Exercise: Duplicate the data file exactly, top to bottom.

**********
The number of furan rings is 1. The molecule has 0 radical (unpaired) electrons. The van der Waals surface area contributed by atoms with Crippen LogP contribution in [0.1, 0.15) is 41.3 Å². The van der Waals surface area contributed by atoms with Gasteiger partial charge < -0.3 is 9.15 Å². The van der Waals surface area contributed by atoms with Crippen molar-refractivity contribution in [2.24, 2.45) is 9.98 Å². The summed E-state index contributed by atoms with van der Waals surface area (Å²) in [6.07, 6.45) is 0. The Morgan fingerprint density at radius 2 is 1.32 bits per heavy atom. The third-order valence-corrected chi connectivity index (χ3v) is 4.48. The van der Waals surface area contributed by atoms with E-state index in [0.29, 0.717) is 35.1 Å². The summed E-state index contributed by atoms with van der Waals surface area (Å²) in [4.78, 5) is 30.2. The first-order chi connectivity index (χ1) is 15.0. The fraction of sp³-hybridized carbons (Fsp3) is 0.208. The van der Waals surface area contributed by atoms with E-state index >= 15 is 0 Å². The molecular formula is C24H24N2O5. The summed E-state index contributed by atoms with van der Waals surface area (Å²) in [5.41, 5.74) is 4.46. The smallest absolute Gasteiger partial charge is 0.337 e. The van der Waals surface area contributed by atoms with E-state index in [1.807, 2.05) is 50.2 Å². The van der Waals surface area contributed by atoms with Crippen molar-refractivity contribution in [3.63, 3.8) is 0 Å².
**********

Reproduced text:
The number of furan rings is 1. The molecule has 0 radical (unpaired) electrons. The van der Waals surface area contributed by atoms with Crippen LogP contribution in [0.1, 0.15) is 41.3 Å². The van der Waals surface area contributed by atoms with Gasteiger partial charge < -0.3 is 9.15 Å². The van der Waals surface area contributed by atoms with Crippen molar-refractivity contribution in [2.24, 2.45) is 9.98 Å². The summed E-state index contributed by atoms with van der Waals surface area (Å²) in [6.07, 6.45) is 0. The Morgan fingerprint density at radius 2 is 1.32 bits per heavy atom. The third-order valence-corrected chi connectivity index (χ3v) is 4.48. The van der Waals surface area contributed by atoms with E-state index in [0.29, 0.717) is 35.1 Å². The summed E-state index contributed by atoms with van der Waals surface area (Å²) in [4.78, 5) is 30.2. The first-order chi connectivity index (χ1) is 15.0. The fraction of sp³-hybridized carbons (Fsp3) is 0.208. The van der Waals surface area contributed by atoms with E-state index >= 15 is 0 Å². The molecular formula is C24H24N2O5. The summed E-state index contributed by atoms with van der Waals surface area (Å²) in [5.41, 5.74) is 4.46. The smallest absolute Gasteiger partial charge is 0.337 e. The van der Waals surface area contributed by atoms with E-state index in [1.807, 2.05) is 50.2 Å². The van der Waals surface area contributed by atoms with Crippen molar-refractivity contribution in [3.63, 3.8) is 0 Å².